Ye Vagabonds, Varo, Landless and the new Irish trad bands

Ye Vagabonds.

The cur­rent wave of new Irish trad bands can be traced back to the form­ing of The Gloam­ing in 2011. Five musi­cians of dif­fer­ent ages and from dif­fer­ent musi­cal back­grounds, The Gloam­ing were deter­mined to look out and around in as many, all encom­pass­ing direc­tions as possible. 

They looked back not just to tra­di­tion­al Irish music, but to clas­si­cal music, both con­tem­po­rary mod­ernism and the clas­si­cal canon. And out, to Irish music in Amer­i­ca, but also to jazz and the blues, and to all man­ner of world music, to Africa, the Amer­i­c­as, Asia and beyond. And they did (and do) so with an unabashed and unapolo­getic seriousness. 

Paving the way, The Gloaming.

To everyone’s slight sur­prise, The Gloaming’s three album and var­i­ous res­i­den­cies proved a huge com­mer­cial suc­cess. Which has opened the door to a num­ber of bands made up of sim­i­lar­ly seri­ous if some­what younger musi­cians, almost all of whom are in their 20s. And each of whom is as keen to broad­en and stretch the scope of ‘trad’ as those 5 stal­warts in The Gloaming.

Lankum were the next to enjoy that sort of rel­a­tive­ly high pro­file suc­cess. Their sec­ond album, Between the Earth and the Sky won the RTE Folk Album of the Year in 2018, and last year’s The Live­long Day was, if any­thing, even more lauded.

Land­less’ Bleach­ing Bones.

And they’re now signed to the mighty Rough Trade, who’ve set up Riv­er Lea, an imprint aimed specif­i­cal­ly at these shores. And the lat­est addi­tion to that ros­trum is Ye Vagabonds.

The Car­low duo who make up Ye Vagabonds had been res­i­dent at Walshe’s in Stoney­bat­ter, before the youknowwhat, where they were often joined by Land­less. Land­less’ debut album, Bleach­ing Bones, was record­ed at Guer­ril­la Stu­dios, in Dublin, which was set up by John ‘spud’ Murphy.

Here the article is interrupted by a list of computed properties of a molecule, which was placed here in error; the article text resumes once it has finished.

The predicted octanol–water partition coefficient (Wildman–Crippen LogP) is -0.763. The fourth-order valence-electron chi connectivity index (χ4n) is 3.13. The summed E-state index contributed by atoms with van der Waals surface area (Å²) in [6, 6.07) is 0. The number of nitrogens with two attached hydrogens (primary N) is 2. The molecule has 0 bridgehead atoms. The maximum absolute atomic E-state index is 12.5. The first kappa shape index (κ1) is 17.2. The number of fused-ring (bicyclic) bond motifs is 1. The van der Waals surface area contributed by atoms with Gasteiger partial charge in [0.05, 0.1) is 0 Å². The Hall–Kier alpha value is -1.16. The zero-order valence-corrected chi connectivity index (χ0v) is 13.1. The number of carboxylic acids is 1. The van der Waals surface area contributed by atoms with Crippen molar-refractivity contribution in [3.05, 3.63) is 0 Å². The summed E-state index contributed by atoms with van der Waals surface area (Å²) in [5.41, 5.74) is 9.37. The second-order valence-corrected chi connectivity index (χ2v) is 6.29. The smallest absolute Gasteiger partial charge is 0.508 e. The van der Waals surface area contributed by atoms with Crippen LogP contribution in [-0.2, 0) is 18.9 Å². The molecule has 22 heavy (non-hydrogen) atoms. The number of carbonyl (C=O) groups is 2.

And Mur­phy was also the pro­duc­er on those Lankum albums, hav­ing pre­vi­ous­ly worked with Katie Kim (reviewed by me ear­li­er here and here), who is also on Riv­er Lea. And more recent­ly, he worked with Varo on their debut album there. 

So to vary­ing degrees, they all move in sim­i­lar orbits but their take on trad is very much their own. Lankum for instance, are invari­ably com­pared to the Pogues. They pro­vide a sim­i­lar­ly punk-infused, in your face assault on the tra­di­tion­al bal­lads and songs they dive into. While Ye Vagabonds pro­duce a much more mea­sured, stu­dious approach, very much in step with that of The Gloaming. 


And all three are huge­ly invest­ed in drone music, which looks on the one hand to indige­nous music from all over the world. And on the oth­er, to the avant-garde of La Monte Young and the Vel­vet Under­ground

And both Land­less and Varo are, if any­thing, even more dis­tinc­tive. Land­less are four female singers who per­form tra­di­tion­al bal­lads from the all around the British Isles unac­com­pa­nied by any instru­ments, sculpt­ing their melodies with extra­or­di­nary four-part har­monies. While Varo are a female duo, one from France and one from Italy, who fil­ter tra­di­tion­al bal­lads through the prism of Euro­pean Baroque music.

You can, and should, lis­ten (for free) and then down­load their albums from Band­camp; Varo’s epony­mous Varo here,

 Ye Vagabond’s The Hare’s Lament here

and Land­less’ Bleach­ing Bones here

And you can see Land­less on Blue of the Night

this Varo video

and Ye Vagabonds below.

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